In the acute diffuse proliferative glomerulonephritis, all glomeruli were thoroughly affected in both kidneys. The Bowman's space disappeared because of the increase in the number of cells (mainly endothelial but also mesangial and leukocytes) and there was not thickening of the capillary wall. In humans, this kind of glomerulonephritis is related to the streptococcus B hemolytic, Lancelfield group A, of which the most common strains are 12, 4 and 1; these strains cause upper respiratory tract infection or skin lesions (streptodermitis-strain 49) from 1 to 3 weeks before the nephropathy (Iotti and Garcia Dadone 1979). In our case the glomerulonephritis probably occurred in relation to the purulent collect of the maxilla, however, both kidneys presented a chronic interstitial nephritis characterized by lymphoplasmocyte infiltrate, glomerular atrophy and interstitial fibrosis.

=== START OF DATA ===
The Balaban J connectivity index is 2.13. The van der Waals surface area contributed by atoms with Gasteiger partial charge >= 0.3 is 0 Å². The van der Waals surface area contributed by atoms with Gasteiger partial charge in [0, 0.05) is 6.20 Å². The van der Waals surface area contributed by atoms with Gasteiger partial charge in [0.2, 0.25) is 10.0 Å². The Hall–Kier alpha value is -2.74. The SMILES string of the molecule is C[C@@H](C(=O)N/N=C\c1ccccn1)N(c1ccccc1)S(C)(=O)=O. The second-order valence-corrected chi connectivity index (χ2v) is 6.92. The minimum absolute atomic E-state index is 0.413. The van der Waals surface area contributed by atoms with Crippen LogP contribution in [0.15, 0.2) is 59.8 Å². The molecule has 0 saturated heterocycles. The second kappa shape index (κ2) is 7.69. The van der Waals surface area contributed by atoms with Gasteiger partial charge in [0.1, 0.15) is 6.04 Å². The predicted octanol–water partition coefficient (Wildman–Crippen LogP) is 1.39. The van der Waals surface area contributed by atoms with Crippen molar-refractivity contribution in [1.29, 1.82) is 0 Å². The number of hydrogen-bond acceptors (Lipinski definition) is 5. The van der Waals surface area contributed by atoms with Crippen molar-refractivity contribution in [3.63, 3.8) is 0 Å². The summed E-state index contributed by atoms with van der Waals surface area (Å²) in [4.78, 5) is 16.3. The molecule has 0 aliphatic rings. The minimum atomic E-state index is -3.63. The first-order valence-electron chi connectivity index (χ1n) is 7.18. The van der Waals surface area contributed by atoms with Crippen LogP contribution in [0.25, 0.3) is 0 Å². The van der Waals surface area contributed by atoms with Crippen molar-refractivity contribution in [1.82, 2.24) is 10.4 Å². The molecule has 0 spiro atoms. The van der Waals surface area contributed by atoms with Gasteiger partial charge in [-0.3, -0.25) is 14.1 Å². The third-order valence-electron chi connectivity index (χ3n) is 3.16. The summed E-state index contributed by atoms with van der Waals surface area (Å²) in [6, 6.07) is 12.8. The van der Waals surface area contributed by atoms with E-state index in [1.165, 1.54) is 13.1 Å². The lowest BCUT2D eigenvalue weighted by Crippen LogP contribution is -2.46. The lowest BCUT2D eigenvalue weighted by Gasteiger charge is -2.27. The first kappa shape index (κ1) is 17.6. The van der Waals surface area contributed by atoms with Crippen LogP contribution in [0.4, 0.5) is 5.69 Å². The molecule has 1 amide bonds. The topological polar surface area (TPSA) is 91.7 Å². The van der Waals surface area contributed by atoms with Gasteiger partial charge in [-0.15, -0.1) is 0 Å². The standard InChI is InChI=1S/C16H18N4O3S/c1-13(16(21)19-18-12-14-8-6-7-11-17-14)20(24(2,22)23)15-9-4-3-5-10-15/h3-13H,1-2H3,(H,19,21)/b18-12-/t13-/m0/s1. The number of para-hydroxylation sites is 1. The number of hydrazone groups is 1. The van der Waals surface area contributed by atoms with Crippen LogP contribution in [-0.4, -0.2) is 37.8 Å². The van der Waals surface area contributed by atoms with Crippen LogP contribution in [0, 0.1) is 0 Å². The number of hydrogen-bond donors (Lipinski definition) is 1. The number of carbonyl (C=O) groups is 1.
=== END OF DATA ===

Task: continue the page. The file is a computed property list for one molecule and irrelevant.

In animals with chronic pyelonephritis there used to be antecedents of repeated infection in the urinary tract or acute pyelonephritis which leads to the chronic form with renal insufficiency (Maxie 1980). In many cases, there are no previous antecedents and the diagnosis of chronic infection in the kidney can only be achieved in necropsy. Severe acute pyelonephritis with purulent exudate was described as the possible cause of death in Macaca nemestrina (Giddens et al. 1981) and pyelonephritis was of the chronic type in a 1 year-old individual without any manifestation of renal insufficiency in our study.

The interstitial nephritis corresponds to inflammatory lesions in the renal interstice. This kind of nephritis is not very frequent in most of the animals species or in humans but it is common in dogs (Maxie 1980) and it was reported in Callithricids (Brack 1988). We found chronic interstitial nephritis characterized by isolated focuses of lymphoplasmocyte infiltrate at the cortical level in all the animals examined.